Driving and Dementia

A major concern for most individuals recently diagnosed with dementia – or worried that they will develop dementia eventually – is that their ability to drive themselves will be taken away. Because dementia is progressive, and in many cases progresses very slowly, many people with a diagnosis still have all the necessary skills to drive alone and may not see any immediate need to have their keys taken away. Many individuals will acknowledge the risks of driving with dementia and chose to stop on their own. Others, especially those whose dementia symptoms have progressed quite quickly, may not have the ability to accurately assess their own driving and will resist losing that freedom.


Have your driving skills evaluated immediately following a diagnosis. Find out if you already need to stop driving, and this will also provide you with a benchmark for how your dementia progresses.

Ask For Help

It is important to communicate to anyone who might be joining you in a vehicle how they can help. Asking them to pay attention and ‘co-pilot’, with simple instructions when necessary.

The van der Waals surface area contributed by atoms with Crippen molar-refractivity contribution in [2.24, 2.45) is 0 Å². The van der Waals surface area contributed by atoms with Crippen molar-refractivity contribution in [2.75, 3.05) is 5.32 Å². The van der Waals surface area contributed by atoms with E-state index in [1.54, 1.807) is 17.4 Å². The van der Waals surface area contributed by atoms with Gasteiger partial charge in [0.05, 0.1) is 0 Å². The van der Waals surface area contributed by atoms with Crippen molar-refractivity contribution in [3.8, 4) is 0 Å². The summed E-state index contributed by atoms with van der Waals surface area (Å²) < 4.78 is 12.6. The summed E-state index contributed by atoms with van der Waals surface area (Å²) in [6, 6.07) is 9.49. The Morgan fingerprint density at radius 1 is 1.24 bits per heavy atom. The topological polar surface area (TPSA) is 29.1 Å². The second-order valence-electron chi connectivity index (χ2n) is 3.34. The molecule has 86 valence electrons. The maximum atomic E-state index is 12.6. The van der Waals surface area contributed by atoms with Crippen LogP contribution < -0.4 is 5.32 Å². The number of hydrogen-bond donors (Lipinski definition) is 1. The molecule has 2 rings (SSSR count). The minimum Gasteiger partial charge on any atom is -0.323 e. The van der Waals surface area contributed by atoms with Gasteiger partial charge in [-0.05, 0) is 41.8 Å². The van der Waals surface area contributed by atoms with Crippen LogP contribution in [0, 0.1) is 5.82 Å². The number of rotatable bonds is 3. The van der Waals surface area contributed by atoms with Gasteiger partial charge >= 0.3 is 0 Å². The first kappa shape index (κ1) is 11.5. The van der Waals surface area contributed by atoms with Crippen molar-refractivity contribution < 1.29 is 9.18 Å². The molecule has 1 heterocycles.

Reduce Reliance on Driving

Now is a good time to start making lifestyle changes, to begin living with dementia. This will mean reducing your need to drive. Perhaps you have family, friends, or caregivers who are able to take you places, or maybe you can change your weekly routines to require less time in the car. Look at alternative services – for example, grocery delivery is a great option for weekly shopping. There may also be services in your local area tailored specifically to seniors.

Monitor Signs

You and your loved ones should be aware of symptoms that will hinder driving, and make note of how they are progressing:

  • Coordination
  • Ability to judge distance and space
  • Getting lost in familiar places
  • Difficulty multi-tasking
  • Short-term memory loss
  • Alertness to surroundings
  • Mood swings and confusion
  • Difficulty with problem-solving

The Final Decision

It is important that the individual with dementia is part of the discussion from the beginning. At the time that they finally stop driving, they should be more than capable still of being involved in this decision. When it is left too late, some patients with dementia cannot be easily persuaded to stop driving and family members have to resort to measures such as hiding the car keys or the car itself.

There are many services available to aid seniors who can no longer drive. If this is an upcoming concern for your family, find out what is available in your local areas such as caregiver services, taxis, seniors transport services, and of course nearby friends and family.